...is that even new devices don't support IPv6, even when they're in entirely controlled address spaces.
For example, why the hell don't, for example, cell phones internet capabilities have IPv6? I mean the IPv6 routing would seem exactly designed for cell phones, devices external to the network don't need to reach them, and it's a frickin closed system with device upgrades fairly quickly. If we can't even use IPv6 in closed systems like that, it has failed.
1. 95% of the cellphones in existence don't last much longer than a couple of years
2. Most people get new cellphones when they renew yearly or bi-yearly
3. Just because the cellphone industry does not implement something does not mean it is "epic fail", by that logic this world is full of fail.
The reason, of course, is because IPv6 is, in fact, an EPIC FAIL in actually working, because no one apparently bothered to figure out any sort of actual transition for it.
Again, you've got a funny definition of failure considering IPv6 is already working on many internet backbones and in other instances, some ISPs are using IPv6 for their internal modem addresses now even.
It's like, if instead of self-driving cars, they invented self-driving micro-monorails and expected us to buy them. But, don't worry, they have a handy monorail carrying rack we can install on top of our car that not that hard to set up so we can carry our monorail to the monorail tracks fifty miles away.
This analogy is somewhat amusing and cute in a stupid way..., but it's also is completely inaccurate, the modern internet today is based on layer upon layer of encapsulation, Vlans within QnQ tunnels, MPLS/Tag Switching encapsulations and what-not, not to mention data within TCP headers within packets within frames.
So realisticly we have been carrying monorails on top of other monorails on the roofrack of our car tied to the roof of our other car all this time, encapsulation is not a bad thing, or a rediculous thing, it's how the internet works.
D. J. Bernstein is an ass, but he's right about this.
IPv6 should have been built by changing the damn format of the packets, but using the exact same IPv4 addresses with a specific prefix, routed exactly the same place. Any router that talked to devices that didn't understand IPv6 could just 'dumb it down' to IPv4, and, they should eventually do the same in reverse!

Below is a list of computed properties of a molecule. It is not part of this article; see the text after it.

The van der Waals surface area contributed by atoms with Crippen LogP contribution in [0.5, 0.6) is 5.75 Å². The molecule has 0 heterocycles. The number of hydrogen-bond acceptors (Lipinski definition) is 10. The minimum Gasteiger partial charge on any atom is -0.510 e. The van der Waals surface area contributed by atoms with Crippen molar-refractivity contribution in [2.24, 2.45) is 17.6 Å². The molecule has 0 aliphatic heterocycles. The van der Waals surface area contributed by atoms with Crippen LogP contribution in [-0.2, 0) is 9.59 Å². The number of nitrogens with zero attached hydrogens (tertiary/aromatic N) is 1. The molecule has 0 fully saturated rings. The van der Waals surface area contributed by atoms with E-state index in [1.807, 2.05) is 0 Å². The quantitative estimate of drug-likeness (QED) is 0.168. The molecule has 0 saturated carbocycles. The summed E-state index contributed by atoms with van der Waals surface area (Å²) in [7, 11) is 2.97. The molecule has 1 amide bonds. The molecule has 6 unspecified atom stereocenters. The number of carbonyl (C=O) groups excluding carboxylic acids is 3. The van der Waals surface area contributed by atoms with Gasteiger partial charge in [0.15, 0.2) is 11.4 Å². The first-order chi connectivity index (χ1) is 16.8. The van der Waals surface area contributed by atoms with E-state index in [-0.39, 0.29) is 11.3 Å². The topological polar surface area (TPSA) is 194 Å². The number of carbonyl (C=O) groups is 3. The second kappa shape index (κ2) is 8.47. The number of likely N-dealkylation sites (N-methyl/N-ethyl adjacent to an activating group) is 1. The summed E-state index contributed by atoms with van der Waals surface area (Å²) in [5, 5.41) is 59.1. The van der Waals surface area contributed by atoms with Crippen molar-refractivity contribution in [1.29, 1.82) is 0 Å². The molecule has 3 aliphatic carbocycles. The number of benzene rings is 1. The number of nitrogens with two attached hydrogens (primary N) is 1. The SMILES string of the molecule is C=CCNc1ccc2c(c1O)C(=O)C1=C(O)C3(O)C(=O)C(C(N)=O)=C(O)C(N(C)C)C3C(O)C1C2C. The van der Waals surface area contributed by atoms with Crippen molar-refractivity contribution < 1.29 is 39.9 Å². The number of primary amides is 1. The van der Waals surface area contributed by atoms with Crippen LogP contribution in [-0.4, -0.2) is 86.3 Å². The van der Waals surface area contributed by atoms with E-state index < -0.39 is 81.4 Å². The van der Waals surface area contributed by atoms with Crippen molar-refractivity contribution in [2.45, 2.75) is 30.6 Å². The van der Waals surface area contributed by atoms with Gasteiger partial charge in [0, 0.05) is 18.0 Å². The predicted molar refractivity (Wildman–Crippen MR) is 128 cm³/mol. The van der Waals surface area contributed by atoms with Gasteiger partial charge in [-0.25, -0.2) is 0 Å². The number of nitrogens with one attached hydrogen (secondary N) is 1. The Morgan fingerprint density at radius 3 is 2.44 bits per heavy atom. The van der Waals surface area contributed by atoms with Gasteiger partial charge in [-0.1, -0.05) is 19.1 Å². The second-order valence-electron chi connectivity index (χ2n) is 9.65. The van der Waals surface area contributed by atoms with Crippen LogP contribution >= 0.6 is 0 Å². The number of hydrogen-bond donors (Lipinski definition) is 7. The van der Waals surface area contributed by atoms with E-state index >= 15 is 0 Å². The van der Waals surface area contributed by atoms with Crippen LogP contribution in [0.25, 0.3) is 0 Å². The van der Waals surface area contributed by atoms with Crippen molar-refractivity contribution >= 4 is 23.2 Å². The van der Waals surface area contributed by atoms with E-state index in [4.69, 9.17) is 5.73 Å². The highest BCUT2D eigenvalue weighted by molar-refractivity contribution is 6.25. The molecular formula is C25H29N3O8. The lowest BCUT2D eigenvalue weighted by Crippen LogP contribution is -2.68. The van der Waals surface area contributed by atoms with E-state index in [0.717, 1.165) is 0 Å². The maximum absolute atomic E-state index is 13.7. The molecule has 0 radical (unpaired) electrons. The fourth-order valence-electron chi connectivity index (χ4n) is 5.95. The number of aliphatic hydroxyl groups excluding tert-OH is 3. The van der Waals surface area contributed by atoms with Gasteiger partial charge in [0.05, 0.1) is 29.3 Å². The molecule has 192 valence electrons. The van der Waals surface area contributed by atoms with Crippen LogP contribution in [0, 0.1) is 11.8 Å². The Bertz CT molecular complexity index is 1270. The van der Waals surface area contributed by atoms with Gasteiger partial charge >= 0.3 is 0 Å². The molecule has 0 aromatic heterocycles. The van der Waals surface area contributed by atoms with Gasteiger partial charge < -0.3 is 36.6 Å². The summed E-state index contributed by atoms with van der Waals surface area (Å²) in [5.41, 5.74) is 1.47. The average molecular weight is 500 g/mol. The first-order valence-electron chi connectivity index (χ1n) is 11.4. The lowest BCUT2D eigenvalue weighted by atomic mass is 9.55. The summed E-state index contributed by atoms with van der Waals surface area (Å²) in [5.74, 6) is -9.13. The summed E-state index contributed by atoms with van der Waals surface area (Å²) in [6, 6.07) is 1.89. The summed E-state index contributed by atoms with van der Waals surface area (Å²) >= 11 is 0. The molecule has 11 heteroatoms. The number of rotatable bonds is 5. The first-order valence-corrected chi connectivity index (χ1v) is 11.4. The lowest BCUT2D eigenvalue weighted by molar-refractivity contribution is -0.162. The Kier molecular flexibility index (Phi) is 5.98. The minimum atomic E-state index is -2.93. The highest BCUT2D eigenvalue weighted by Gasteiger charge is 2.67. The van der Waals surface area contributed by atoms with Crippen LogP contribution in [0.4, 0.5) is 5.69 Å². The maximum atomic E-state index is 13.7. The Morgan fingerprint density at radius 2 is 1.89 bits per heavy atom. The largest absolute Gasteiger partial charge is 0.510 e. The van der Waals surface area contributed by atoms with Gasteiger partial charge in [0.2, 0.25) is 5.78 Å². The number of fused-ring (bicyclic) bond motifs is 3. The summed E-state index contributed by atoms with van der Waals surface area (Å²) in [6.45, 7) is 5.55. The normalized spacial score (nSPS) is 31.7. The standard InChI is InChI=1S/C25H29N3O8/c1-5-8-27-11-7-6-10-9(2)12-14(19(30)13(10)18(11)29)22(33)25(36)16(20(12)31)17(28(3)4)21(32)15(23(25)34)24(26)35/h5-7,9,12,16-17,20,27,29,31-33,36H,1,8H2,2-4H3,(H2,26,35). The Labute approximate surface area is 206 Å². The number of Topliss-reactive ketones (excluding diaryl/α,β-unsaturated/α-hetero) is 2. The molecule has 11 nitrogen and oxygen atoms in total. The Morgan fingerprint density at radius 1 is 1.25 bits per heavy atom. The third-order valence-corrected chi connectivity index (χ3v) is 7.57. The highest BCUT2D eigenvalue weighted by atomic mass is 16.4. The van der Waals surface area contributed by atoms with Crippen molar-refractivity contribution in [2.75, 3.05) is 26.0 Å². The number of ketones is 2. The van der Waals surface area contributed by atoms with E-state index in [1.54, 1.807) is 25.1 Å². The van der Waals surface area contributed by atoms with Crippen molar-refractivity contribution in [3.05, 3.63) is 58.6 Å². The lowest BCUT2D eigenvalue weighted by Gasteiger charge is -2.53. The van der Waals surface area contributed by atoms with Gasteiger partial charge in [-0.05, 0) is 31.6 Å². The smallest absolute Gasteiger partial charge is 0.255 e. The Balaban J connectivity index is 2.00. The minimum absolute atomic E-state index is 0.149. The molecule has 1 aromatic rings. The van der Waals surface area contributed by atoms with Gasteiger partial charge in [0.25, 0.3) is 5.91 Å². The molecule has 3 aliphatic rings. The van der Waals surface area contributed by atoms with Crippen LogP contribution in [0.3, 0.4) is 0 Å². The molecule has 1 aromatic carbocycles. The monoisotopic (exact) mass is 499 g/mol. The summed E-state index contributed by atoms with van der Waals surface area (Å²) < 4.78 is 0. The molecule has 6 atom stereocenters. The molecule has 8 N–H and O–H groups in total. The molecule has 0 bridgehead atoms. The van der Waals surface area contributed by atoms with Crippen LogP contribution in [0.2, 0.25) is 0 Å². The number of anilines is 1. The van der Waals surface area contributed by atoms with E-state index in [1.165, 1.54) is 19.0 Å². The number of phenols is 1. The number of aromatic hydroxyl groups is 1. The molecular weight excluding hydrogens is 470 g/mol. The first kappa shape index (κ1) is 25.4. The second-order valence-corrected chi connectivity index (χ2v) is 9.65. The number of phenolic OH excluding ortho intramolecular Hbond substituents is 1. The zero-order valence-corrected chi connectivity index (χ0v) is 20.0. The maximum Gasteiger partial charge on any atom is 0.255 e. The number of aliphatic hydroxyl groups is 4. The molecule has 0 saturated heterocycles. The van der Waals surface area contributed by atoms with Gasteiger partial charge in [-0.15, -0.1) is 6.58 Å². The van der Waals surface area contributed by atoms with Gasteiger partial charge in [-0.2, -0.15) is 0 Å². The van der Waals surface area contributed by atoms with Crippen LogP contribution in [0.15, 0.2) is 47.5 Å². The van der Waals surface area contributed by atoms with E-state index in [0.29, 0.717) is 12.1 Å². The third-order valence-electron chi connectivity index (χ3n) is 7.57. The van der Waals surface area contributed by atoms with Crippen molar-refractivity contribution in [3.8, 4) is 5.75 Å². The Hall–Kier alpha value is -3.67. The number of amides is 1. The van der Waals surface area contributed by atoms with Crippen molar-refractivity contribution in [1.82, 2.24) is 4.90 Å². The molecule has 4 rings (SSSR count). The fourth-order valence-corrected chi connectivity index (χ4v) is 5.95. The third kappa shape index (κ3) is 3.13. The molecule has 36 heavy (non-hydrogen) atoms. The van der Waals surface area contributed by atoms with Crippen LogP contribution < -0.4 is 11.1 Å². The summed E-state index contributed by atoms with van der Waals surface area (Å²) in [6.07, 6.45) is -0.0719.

So instead of updating the TCP/IP protocol properly we should encumber it with even more hacks? How is this any different than what can already be done with the tunneling mechanisms already in place?
Besides, you can already embed your ipv4 addresses in your ipv6 address, let's say you did not want to convert your internal network to ipv6, that's cool, you get your 64 bit ipv6 prefix from your ISP, let's say FECE:5:CAFE::, and combine it with your internal addresses, e.g. FECE:5:CAFE::192.168.1.2, although this is not really embedding ipv4 packets in ipv6 packets it will help save your memory.
At some point, as routers and OSes got replaced, large amounts of traffic on the internet would end up being IPv6 their entire distance, and at that point we can start assigning the IPv6 addresses that don't have a equivalent IPv4 one.
Just so you know, ALL ipv4 addresses have something like a 64-bit ipv6 RANGE dedicated to them, but I forget the details exactly.
Also, all the modern major routers(Cisco) and OSes already support IPv6, even windows!
And, incidentally, we should keep the IPv4 network operational forever. 95% of the people can give their IPv4 addresses back, and as people stop connecting IPv4 devices, routers and whatnot will lose the ability to speak to them but there will still be some devices that cannot be upgraded, some embedded device that speaks only IPv4 or whatever.
I bet you a billion trillion dollars that IPv4 will still exist on some private networks in 40 years.
This will probably take the form of a SOHO router with IPv4 NAT overload, and also acting as an IPv6 router, using dual stack system on the computers and the router this will mean that every computer still gets it's private IPv4 address for old applications and such, and also gets it's publicly routable IPv6 address, IPv4 will still most likely be dead in the backbone/service provider level, so it's just IPv6-->Natted private IPv4, but IPv4 will still live on somewhere.
The company should be able to keep an IPv4 address, and require people to install one of the routers that can still upconvert in front of the device, and it gets routed over the internet and back just like anything else, because, for almost all the trip, it's IPv6. There would be no reason to ever turn off the subset of IPv6 that is IPv4.
Instead we invented a new fucking network that doesn't interact with IPv4 at all. Yes, yes, you can get IPv6 versions of IPv4 addresses, but routers and OSes do not automatically translate them. And it's actually against the rules for someone to try to contact a IPv4 server 'over' IPv6. They have to use their IPv4 address, like there should be a difference.
This is just crazy-talk, do you have any idea how un-informed you sound?